The player revolt against Connelly and Holmes is no longer a major source of discussion in Mayo but will it resurface if the performance level drops this summer?
Fallon: "The team is revered down here. What they did last year will only become an issue if they don't do well. You'd have to give a lot of credit to Pat and Noel for the way they handled the situation, stepping aside to let things move on. The players got their way but they know though that questions will be asked if they don't win the All-Ireland."
Cahill: "The change of management has put pressure on the players. They pointed the finger and they know they have to get it right now. It's a new pressure but maybe it's one they needed."
Whatever about management upheaval, is there a chance that having pushed so hard for so long without gaining All-Ireland success, Mayo's batteries could suddenly go dead?
Cahill: "They must be close to breaking point but they have kept coming back in recent years and I'm sure that's how they're looking at it now. Given what they've been through, it would be easy to think that 'winning the All-Ireland is not in the stars for us' but, on the other hand, they know how close they've been and how things could be so different with a bit of luck. They know too that on a given day, they can beat any opposition."
Fallon: "Every year is different. It doesn't matter how many setbacks or disappointments you have as a player, you're mad to get going again in a new season. The hardest thing is if you finish your career without achieving what you set out to do, especially if you've had a lot of close calls."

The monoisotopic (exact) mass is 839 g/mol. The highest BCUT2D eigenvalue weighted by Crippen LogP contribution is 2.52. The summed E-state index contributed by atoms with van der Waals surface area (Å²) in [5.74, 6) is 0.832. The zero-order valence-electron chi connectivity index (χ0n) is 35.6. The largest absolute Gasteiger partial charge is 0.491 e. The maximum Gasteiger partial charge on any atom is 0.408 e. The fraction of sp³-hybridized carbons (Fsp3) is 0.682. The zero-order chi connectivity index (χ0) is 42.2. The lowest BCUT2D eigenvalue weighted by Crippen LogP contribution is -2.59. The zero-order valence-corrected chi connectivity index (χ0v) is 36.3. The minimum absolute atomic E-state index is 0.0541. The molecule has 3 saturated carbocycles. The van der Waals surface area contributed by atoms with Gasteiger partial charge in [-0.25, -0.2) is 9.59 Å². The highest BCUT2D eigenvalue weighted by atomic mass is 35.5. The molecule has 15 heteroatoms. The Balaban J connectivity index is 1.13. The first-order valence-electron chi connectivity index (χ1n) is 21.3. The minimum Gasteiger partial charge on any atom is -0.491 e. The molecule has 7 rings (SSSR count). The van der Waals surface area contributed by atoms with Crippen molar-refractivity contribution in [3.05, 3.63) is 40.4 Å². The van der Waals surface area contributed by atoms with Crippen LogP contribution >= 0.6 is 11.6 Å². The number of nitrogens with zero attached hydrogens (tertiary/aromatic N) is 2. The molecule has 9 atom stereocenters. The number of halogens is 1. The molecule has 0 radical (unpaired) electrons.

Mayo's U-21 success has energised the mood in the county after an uneasy league campaign where relegation was only just avoided.
Cahill: "They were indifferent in the league but they were without quite a few first-choice players. Anyway, it was always going to be a matter of putting everything on the line in the championship. What went before will have no impact."
Fallon: "The league means nothing now. Stephen (Rochford) tried a few things but I'm sure he'll try even more in the championship. We need to be more defensively-minded, especially in Croke Park. We now have an ideal sweeper in Diarmuid O'Connor, who can cover any amount of ground if he's used that way.
"Conceding goals that could have been avoided cost us dearly over the last few years. We have the players to play a more defensive system that cuts down those risks.
"Every team is playing defensively now. I'd expect to see a big emphasis by Mayo on kick-passing too. That was an important part of Corofin's game when Stephen was there. And we have the best ball-winner in the game in Aidan O'Shea."
So can Mayo, the only county in GAA history to have won five successful provincial titles without adding an All-Ireland title, make the breakthrough at the sixth attempt?
Cahill: "They have been one of the top teams in the country for the past three or four years so there's no reason they can't make it to No 1. They'll need a bit more luck than they've had but they're due a break. The U-21 win has been a boost. Everything is on the line now."
Fallon: "It's between Dublin, Kerry, Mayo and Tyrone in my book. Dublin are still the stand-out team but Mayo could have beaten them last year. Build on that and there's every reason to be optimistic."